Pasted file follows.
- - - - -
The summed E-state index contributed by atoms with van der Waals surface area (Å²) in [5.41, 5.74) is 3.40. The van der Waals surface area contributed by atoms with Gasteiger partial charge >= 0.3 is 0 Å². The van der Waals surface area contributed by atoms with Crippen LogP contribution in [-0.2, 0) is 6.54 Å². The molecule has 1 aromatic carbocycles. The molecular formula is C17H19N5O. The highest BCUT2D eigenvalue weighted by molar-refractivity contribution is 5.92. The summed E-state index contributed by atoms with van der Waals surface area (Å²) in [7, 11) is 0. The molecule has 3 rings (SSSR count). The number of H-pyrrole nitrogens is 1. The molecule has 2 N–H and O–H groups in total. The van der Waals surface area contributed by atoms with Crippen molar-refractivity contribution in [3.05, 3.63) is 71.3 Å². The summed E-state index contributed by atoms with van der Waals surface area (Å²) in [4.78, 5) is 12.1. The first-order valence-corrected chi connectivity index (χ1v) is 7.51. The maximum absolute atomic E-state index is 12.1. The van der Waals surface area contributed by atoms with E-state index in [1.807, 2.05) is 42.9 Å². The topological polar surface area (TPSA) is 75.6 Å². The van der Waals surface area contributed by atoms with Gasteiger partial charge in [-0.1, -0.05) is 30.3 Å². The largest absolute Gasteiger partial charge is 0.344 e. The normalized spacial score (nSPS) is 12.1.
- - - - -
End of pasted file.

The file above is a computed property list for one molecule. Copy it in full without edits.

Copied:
The summed E-state index contributed by atoms with van der Waals surface area (Å²) in [5.41, 5.74) is 3.40. The van der Waals surface area contributed by atoms with Gasteiger partial charge >= 0.3 is 0 Å². The van der Waals surface area contributed by atoms with Crippen LogP contribution in [-0.2, 0) is 6.54 Å². The molecule has 1 aromatic carbocycles. The molecular formula is C17H19N5O. The highest BCUT2D eigenvalue weighted by molar-refractivity contribution is 5.92. The summed E-state index contributed by atoms with van der Waals surface area (Å²) in [7, 11) is 0. The molecule has 3 rings (SSSR count). The number of H-pyrrole nitrogens is 1. The molecule has 2 N–H and O–H groups in total. The van der Waals surface area contributed by atoms with Crippen molar-refractivity contribution in [3.05, 3.63) is 71.3 Å². The summed E-state index contributed by atoms with van der Waals surface area (Å²) in [4.78, 5) is 12.1. The first-order valence-corrected chi connectivity index (χ1v) is 7.51. The maximum absolute atomic E-state index is 12.1. The van der Waals surface area contributed by atoms with E-state index in [1.807, 2.05) is 42.9 Å². The topological polar surface area (TPSA) is 75.6 Å². The van der Waals surface area contributed by atoms with Gasteiger partial charge in [-0.1, -0.05) is 30.3 Å². The largest absolute Gasteiger partial charge is 0.344 e. The normalized spacial score (nSPS) is 12.1.